Columnar Segregation of Magnocellular and Parvocellular Streams in Human Extrastriate Cortex
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CitationTootell, Roger B.H., and Shahin Nasr. 2017. “Columnar Segregation of Magnocellular and Parvocellular Streams in Human Extrastriate Cortex.” The Journal of Neuroscience 37 (33): 8014-8032. doi:10.1523/JNEUROSCI.0690-17.2017. http://dx.doi.org/10.1523/JNEUROSCI.0690-17.2017.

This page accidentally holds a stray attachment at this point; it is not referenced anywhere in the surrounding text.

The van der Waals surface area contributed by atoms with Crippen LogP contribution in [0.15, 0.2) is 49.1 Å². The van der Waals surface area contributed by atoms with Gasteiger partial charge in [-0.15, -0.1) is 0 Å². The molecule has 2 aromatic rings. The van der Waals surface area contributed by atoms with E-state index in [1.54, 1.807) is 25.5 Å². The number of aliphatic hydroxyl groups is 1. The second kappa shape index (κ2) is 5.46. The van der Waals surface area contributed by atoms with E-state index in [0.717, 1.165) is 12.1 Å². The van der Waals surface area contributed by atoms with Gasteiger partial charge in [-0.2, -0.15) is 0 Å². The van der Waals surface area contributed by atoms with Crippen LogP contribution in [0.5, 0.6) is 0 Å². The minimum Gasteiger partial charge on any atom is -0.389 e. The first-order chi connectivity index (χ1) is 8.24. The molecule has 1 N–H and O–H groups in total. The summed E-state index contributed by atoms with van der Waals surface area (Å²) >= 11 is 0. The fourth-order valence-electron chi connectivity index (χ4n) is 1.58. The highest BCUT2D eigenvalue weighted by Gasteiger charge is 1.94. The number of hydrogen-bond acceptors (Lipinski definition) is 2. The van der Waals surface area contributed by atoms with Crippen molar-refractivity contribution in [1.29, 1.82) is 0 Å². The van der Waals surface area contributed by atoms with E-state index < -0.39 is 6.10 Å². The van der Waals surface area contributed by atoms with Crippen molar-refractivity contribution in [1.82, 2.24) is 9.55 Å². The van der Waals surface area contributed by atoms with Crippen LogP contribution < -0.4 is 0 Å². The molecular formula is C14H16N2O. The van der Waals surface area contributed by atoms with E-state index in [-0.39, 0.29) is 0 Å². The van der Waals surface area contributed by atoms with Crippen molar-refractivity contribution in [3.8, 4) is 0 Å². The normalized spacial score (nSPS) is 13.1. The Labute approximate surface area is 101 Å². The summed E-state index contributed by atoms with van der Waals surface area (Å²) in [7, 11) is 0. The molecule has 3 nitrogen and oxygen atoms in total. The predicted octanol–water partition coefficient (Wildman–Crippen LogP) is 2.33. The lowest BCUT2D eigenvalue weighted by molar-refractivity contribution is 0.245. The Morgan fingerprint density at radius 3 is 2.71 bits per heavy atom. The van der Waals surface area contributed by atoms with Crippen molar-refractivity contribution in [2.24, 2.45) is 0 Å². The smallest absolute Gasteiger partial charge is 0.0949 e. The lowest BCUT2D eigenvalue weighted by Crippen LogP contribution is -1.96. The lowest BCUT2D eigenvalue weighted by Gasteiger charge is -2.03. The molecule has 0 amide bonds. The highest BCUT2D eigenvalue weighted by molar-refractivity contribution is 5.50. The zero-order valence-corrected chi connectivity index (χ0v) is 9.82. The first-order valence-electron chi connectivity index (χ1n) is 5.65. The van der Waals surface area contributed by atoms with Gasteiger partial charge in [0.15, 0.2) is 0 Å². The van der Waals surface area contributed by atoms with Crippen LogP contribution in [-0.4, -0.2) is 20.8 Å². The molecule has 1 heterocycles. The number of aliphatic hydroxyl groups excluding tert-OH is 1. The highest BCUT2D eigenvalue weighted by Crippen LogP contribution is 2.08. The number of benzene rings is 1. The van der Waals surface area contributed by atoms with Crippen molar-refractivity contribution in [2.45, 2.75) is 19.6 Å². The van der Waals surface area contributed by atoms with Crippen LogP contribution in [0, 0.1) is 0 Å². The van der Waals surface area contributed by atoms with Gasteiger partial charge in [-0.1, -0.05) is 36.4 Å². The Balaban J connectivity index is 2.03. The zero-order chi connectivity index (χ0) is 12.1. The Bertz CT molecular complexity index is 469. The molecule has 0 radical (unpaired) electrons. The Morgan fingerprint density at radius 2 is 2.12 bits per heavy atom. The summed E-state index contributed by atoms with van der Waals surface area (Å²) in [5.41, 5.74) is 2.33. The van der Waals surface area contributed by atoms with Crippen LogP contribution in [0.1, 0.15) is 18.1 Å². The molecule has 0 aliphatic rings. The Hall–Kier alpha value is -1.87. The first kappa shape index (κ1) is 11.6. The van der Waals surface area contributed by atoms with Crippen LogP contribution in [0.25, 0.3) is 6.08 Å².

AbstractMagnocellular versus parvocellular (M-P) streams are fundamental to the organization of macaque visual cortex. Segregated, paired M-P streams extend from retina through LGN into V1. The M stream extends further into area V5/MT, and parts of V2. However, elsewhere in visual cortex, it remains unclear whether M-P-derived information (1) becomes intermixed or (2) remains segregated in M-P-dominated columns and neurons. Here we tested whether M-P streams exist in extrastriate cortical columns, in 8 human subjects (4 female). We acquired high-resolution fMRI at high field (7T), testing for M- and P-influenced columns within each of four cortical areas (V2, V3, V3A, and V4), based on known functional distinctions in M-P streams in macaque: (1) color versus luminance, (2) binocular disparity, (3) luminance contrast sensitivity, (4) peak spatial frequency, and (5) color/spatial interactions. Additional measurements of resting state activity (eyes closed) tested for segregated functional connections between these columns. We found M- and P-like functions and connections within and between segregated cortical columns in V2, V3, and (in most experiments) area V4. Area V3A was dominated by the M stream, without significant influence from the P stream. These results suggest that M-P streams exist, and extend through, specific columns in early/middle stages of human extrastriate cortex. SIGNIFICANCE STATEMENT The magnocellular and parvocellular (M-P) streams are fundamental components of primate visual cortical organization. These streams segregate both anatomical and functional properties in parallel, from retina through primary visual cortex. However, in most higher-order cortical sites, it is unknown whether such M-P streams exist and/or what form those streams would take. Moreover, it is unknown whether M-P streams exist in human cortex. Here, fMRI evidence measured at high field (7T) and high resolution revealed segregated M-P streams in four areas of human extrastriate cortex. These results suggest that M-P information is processed in segregated parallel channels throughout much of human visual cortex; the M-P streams are more than a convenient sorting property in earlier stages of the visual system.
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